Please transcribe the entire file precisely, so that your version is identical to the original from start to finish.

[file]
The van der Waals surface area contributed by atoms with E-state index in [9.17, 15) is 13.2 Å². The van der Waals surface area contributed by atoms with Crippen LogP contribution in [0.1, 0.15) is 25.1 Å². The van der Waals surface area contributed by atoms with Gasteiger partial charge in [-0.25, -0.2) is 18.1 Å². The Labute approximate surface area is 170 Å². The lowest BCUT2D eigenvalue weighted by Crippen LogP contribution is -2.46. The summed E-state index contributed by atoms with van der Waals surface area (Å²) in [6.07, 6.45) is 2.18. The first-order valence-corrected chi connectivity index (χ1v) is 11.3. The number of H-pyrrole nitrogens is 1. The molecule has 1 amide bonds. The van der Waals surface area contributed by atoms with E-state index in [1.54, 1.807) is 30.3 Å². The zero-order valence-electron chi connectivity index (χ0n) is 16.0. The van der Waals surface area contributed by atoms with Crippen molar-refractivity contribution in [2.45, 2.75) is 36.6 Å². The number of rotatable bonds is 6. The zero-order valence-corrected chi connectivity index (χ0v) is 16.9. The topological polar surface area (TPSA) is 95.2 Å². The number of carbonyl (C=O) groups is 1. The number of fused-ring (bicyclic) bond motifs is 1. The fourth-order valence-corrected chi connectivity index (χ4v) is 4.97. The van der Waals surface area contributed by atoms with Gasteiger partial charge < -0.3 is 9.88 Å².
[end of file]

The van der Waals surface area contributed by atoms with E-state index in [9.17, 15) is 13.2 Å². The van der Waals surface area contributed by atoms with Crippen LogP contribution in [0.1, 0.15) is 25.1 Å². The van der Waals surface area contributed by atoms with Gasteiger partial charge in [-0.25, -0.2) is 18.1 Å². The Labute approximate surface area is 170 Å². The lowest BCUT2D eigenvalue weighted by Crippen LogP contribution is -2.46. The summed E-state index contributed by atoms with van der Waals surface area (Å²) in [6.07, 6.45) is 2.18. The first-order valence-corrected chi connectivity index (χ1v) is 11.3. The number of H-pyrrole nitrogens is 1. The molecule has 1 amide bonds. The van der Waals surface area contributed by atoms with E-state index in [1.54, 1.807) is 30.3 Å². The zero-order valence-electron chi connectivity index (χ0n) is 16.0. The van der Waals surface area contributed by atoms with Crippen molar-refractivity contribution in [2.45, 2.75) is 36.6 Å². The number of rotatable bonds is 6. The zero-order valence-corrected chi connectivity index (χ0v) is 16.9. The topological polar surface area (TPSA) is 95.2 Å². The number of carbonyl (C=O) groups is 1. The number of fused-ring (bicyclic) bond motifs is 1. The fourth-order valence-corrected chi connectivity index (χ4v) is 4.97. The van der Waals surface area contributed by atoms with Gasteiger partial charge < -0.3 is 9.88 Å².